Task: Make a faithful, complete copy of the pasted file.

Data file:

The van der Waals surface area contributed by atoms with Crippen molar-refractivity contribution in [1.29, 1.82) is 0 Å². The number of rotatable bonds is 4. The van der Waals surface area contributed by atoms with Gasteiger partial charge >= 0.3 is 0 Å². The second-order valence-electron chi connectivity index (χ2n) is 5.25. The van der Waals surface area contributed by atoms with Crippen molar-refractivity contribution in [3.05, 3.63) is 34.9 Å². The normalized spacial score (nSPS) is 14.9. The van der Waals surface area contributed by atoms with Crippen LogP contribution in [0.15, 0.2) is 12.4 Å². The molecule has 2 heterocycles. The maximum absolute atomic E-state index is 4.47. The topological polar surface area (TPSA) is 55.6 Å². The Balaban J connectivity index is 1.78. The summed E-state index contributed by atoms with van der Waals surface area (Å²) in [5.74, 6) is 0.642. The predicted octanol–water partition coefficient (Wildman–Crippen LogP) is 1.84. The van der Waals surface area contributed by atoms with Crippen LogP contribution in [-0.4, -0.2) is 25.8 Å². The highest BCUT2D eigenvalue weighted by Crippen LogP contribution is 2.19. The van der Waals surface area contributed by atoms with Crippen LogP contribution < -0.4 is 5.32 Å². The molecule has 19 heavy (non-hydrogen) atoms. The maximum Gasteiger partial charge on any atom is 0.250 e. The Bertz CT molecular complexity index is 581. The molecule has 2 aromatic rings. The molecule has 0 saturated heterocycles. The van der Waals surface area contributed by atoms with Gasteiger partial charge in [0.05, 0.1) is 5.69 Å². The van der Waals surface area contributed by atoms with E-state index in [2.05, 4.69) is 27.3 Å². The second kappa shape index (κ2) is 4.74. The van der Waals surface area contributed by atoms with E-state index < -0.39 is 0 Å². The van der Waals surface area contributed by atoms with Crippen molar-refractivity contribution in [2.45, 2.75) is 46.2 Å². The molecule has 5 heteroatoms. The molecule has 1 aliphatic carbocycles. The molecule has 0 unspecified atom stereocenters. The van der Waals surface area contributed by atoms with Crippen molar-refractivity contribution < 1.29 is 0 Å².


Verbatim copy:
The van der Waals surface area contributed by atoms with Crippen molar-refractivity contribution in [1.29, 1.82) is 0 Å². The number of rotatable bonds is 4. The van der Waals surface area contributed by atoms with Gasteiger partial charge >= 0.3 is 0 Å². The second-order valence-electron chi connectivity index (χ2n) is 5.25. The van der Waals surface area contributed by atoms with Crippen molar-refractivity contribution in [3.05, 3.63) is 34.9 Å². The normalized spacial score (nSPS) is 14.9. The van der Waals surface area contributed by atoms with Crippen LogP contribution in [0.15, 0.2) is 12.4 Å². The molecule has 2 heterocycles. The maximum absolute atomic E-state index is 4.47. The topological polar surface area (TPSA) is 55.6 Å². The Balaban J connectivity index is 1.78. The summed E-state index contributed by atoms with van der Waals surface area (Å²) in [5.74, 6) is 0.642. The predicted octanol–water partition coefficient (Wildman–Crippen LogP) is 1.84. The van der Waals surface area contributed by atoms with Crippen LogP contribution in [-0.4, -0.2) is 25.8 Å². The highest BCUT2D eigenvalue weighted by Crippen LogP contribution is 2.19. The van der Waals surface area contributed by atoms with Crippen LogP contribution < -0.4 is 5.32 Å². The molecule has 19 heavy (non-hydrogen) atoms. The maximum Gasteiger partial charge on any atom is 0.250 e. The Bertz CT molecular complexity index is 581. The molecule has 2 aromatic rings. The molecule has 0 saturated heterocycles. The van der Waals surface area contributed by atoms with Gasteiger partial charge in [0.05, 0.1) is 5.69 Å². The van der Waals surface area contributed by atoms with E-state index in [2.05, 4.69) is 27.3 Å². The second kappa shape index (κ2) is 4.74. The van der Waals surface area contributed by atoms with E-state index < -0.39 is 0 Å². The van der Waals surface area contributed by atoms with Crippen molar-refractivity contribution in [2.45, 2.75) is 46.2 Å². The molecule has 5 heteroatoms. The molecule has 1 aliphatic carbocycles. The molecule has 0 unspecified atom stereocenters. The van der Waals surface area contributed by atoms with Crippen molar-refractivity contribution < 1.29 is 0 Å².